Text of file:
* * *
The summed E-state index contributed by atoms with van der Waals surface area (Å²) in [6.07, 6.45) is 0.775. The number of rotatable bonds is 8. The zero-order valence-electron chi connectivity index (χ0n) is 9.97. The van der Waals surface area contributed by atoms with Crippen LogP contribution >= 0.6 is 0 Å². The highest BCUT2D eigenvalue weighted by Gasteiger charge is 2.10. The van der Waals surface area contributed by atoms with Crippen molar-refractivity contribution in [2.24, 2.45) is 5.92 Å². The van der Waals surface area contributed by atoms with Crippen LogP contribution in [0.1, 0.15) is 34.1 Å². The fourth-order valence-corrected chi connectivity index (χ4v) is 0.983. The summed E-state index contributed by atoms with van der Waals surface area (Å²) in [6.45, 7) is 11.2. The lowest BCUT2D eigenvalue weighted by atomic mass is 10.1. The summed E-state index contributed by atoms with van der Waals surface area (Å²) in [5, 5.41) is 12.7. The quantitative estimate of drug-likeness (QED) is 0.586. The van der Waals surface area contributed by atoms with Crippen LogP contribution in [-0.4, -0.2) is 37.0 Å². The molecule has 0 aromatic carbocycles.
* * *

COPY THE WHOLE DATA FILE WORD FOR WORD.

The summed E-state index contributed by atoms with van der Waals surface area (Å²) in [6.07, 6.45) is 0.775. The number of rotatable bonds is 8. The zero-order valence-electron chi connectivity index (χ0n) is 9.97. The van der Waals surface area contributed by atoms with Crippen LogP contribution >= 0.6 is 0 Å². The highest BCUT2D eigenvalue weighted by Gasteiger charge is 2.10. The van der Waals surface area contributed by atoms with Crippen molar-refractivity contribution in [2.24, 2.45) is 5.92 Å². The van der Waals surface area contributed by atoms with Crippen LogP contribution in [0.1, 0.15) is 34.1 Å². The fourth-order valence-corrected chi connectivity index (χ4v) is 0.983. The summed E-state index contributed by atoms with van der Waals surface area (Å²) in [6.45, 7) is 11.2. The lowest BCUT2D eigenvalue weighted by atomic mass is 10.1. The summed E-state index contributed by atoms with van der Waals surface area (Å²) in [5, 5.41) is 12.7. The quantitative estimate of drug-likeness (QED) is 0.586. The van der Waals surface area contributed by atoms with Crippen LogP contribution in [-0.4, -0.2) is 37.0 Å². The molecule has 0 aromatic carbocycles.